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Crossword clues for bogie

Longman Dictionary of Contemporary English
▪ Two bogie cars were not allowed to pass each other on the curve at the top of Ringstead Road.
▪ Therefore, the nine bogie cars and a few four wheelers were transferred to Sutton and worked the Mitcham line from there.
▪ L - 27-29, 31-35 Brush bogie cars.
▪ In 1917, bogie car No. 31 derailed in Tamworth Road and ran into the front of a house.
▪ In October, they were joined by the ex-Croydon old bogie cars Nos. 365-374.
▪ The seats were upholstered in Johnston's grey moquette like the bogie cars.
▪ Billy Tolboys was sitting on a crane bogie with his head buried in his hands.
▪ He breaks into a wide smile, and a dried bogie snowflakes from his nose down to the ground.
▪ In a more mellow mood, the bogie will simply play practical jokes.
▪ It is all outside frame with vacuum brakes on the rear bogie.
▪ L - 27-29, 31-35 Brush bogie cars.
▪ Nos. 44 and 48 passed to London Transport still with bogie mounted plough carriers.
▪ Therefore, the nine bogie cars and a few four wheelers were transferred to Sutton and worked the Mitcham line from there.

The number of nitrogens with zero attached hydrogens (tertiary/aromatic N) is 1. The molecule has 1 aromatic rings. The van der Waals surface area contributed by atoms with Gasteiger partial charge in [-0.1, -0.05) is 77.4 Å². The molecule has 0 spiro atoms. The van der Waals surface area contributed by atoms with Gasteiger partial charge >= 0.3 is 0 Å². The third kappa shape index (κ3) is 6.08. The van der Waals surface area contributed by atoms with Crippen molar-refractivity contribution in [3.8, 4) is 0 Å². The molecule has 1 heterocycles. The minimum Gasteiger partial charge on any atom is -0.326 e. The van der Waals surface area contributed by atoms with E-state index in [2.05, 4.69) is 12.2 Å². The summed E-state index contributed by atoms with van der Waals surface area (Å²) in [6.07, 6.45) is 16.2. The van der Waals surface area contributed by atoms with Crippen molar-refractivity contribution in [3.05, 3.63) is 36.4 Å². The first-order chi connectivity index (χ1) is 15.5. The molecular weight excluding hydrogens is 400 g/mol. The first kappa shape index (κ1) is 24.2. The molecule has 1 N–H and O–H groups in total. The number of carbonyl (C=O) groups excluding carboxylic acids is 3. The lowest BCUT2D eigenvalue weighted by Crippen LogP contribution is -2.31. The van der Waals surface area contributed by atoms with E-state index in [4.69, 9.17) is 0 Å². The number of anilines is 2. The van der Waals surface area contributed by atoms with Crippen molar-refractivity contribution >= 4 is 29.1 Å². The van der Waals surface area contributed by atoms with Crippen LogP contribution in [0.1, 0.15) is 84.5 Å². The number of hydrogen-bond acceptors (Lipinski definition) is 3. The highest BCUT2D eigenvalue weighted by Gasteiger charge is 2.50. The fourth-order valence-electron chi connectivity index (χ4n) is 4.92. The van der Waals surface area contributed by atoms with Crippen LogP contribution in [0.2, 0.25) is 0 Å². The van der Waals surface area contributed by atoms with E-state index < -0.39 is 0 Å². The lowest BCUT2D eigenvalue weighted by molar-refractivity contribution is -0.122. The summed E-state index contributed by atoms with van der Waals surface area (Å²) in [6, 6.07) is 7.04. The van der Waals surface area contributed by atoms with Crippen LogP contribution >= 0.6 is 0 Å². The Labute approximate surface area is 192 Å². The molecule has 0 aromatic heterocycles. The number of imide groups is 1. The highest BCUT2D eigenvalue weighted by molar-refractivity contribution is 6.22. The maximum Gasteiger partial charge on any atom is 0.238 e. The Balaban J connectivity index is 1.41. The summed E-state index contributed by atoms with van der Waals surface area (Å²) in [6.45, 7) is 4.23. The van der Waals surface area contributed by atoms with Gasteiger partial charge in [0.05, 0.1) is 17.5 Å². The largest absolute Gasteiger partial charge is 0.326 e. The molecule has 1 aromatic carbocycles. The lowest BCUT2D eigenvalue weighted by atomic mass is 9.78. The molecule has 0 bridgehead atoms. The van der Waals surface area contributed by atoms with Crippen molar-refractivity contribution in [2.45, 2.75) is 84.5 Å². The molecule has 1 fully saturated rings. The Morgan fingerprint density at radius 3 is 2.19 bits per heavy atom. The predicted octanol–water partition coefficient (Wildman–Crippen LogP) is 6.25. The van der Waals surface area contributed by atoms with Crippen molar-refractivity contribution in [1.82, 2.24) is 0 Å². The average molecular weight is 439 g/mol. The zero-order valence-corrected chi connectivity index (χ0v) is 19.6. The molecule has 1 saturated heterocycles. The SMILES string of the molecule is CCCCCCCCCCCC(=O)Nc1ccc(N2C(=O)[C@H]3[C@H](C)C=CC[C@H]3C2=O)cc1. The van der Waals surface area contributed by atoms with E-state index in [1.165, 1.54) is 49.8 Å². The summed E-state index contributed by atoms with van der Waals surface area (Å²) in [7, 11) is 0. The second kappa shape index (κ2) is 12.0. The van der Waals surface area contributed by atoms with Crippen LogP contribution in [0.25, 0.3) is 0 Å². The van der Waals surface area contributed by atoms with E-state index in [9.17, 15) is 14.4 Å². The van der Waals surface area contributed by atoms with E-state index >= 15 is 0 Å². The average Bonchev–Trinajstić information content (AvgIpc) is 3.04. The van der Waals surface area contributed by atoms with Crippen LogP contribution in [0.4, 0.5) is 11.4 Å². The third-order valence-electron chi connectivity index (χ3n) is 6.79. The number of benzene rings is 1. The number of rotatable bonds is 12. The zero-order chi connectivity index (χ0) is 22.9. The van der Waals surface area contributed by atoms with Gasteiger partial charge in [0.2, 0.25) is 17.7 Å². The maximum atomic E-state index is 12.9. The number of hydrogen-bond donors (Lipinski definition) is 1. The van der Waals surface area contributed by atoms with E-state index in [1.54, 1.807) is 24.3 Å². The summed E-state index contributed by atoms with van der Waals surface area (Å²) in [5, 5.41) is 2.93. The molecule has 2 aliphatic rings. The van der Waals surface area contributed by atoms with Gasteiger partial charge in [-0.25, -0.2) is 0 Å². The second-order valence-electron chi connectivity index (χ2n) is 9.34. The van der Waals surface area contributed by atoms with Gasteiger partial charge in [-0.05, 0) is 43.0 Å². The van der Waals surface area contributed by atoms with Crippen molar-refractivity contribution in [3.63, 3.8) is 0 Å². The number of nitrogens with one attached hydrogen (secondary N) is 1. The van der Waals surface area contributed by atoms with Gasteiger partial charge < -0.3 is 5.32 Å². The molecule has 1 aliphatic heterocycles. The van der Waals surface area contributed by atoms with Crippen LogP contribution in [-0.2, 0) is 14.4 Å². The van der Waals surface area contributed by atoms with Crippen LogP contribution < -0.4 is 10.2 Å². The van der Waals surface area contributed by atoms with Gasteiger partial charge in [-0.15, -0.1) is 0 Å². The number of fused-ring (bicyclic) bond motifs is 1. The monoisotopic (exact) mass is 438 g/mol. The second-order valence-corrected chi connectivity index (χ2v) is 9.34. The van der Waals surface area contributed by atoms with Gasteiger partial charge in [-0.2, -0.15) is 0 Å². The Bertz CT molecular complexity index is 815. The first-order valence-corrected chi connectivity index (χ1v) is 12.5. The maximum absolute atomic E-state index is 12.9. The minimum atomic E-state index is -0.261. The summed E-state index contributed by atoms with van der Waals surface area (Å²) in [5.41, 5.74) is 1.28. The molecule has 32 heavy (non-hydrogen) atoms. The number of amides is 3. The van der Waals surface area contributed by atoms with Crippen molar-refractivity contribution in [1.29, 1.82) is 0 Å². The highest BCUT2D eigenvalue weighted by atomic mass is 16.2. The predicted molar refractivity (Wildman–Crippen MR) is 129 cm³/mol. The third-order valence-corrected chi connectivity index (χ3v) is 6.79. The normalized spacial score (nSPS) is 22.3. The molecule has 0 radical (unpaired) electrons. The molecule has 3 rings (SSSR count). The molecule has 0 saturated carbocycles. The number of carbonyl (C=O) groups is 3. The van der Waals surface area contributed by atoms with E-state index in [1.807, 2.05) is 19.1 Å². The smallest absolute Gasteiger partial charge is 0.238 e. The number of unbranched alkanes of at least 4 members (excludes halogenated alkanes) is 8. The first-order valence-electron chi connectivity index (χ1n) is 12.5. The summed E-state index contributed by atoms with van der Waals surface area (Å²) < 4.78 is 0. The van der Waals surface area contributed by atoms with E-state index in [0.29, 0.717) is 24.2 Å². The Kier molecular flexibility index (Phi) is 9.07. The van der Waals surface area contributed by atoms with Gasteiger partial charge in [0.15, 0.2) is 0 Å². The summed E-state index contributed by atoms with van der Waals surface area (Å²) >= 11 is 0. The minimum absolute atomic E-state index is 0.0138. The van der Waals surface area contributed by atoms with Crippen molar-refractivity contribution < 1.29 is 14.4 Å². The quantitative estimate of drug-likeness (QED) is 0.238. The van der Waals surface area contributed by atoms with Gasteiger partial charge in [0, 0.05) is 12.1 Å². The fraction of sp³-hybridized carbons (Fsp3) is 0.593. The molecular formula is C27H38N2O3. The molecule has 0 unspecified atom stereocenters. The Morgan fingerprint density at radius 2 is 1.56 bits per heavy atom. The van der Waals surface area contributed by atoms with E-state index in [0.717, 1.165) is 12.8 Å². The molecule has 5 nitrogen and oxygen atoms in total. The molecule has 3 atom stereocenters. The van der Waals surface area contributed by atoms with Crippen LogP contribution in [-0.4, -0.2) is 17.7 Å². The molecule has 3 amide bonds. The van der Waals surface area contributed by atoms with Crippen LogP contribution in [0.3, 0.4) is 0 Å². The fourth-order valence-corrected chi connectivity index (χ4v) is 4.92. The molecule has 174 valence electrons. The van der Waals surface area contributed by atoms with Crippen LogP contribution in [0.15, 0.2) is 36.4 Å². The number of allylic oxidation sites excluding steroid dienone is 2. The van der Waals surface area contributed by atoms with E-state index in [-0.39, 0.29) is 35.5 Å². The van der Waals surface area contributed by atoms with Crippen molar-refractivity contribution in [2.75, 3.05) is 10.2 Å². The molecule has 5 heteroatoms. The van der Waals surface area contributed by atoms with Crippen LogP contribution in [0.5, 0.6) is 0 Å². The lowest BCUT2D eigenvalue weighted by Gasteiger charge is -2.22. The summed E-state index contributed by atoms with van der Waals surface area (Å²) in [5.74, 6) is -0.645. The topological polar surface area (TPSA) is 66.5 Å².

▪ Two bogie cars were not allowed to pass each other on the curve at the top of Ringstead Road.
The Collaborative International Dictionary

Bogey \Bo"gey\, n.; pl. Bogeys. [Also bogie and bogy, plural bogies.]

  1. A goblin; a bugbear.

    Syn: bogeyman.

    I have become a sort of bogey -- a kill-joy.
    --Wm. Black.

  2. (Golf) a score one stroke over par for a hole; formerly, the definition of bogey was the same as that now used for par, i.e., an ideal score or number of strokes, for each hole, against which players compete; -- it was said to be so called because assumed to be the score of an imaginary first-rate player called Colonel Bogey. Now the standard score is called par.

  3. (Mil.) an unidentified aircraft; in combat situations, such craft not identified as friendly are assumed to be hostile.


n. 1 (context rail British Australia New Zealand Canada English) Structure with axles and wheels under a railway carriage or locomotive, called railroad truck in US English. Also used under semitrailers, and lorry with more than one rear axle. 2 (context Indian English English) railway carriage 3 (l en cigarette Cigarette). 4 (context military English) An aircraft of unknown friend/foe status. (compare bandit) 5 (context golf English) A score one stroke higher than par on any one hole, a bogey. 6 (context music English) A toy similar to a violin bow, consisting of a wooden stick with notches along one or more sides or edges to produce a rattly noise when kratzed (stroked) against a hard edge, lip of container etc. 7 A piece of solid or semisolid mucus in or removed from the nostril. 8 (context Ulster Scots English) ghost#English.

  1. n. an evil spirit [syn: bogey, bogy]

  2. an unidentified (and possibly enemy) aircraft [syn: bogy, bogey]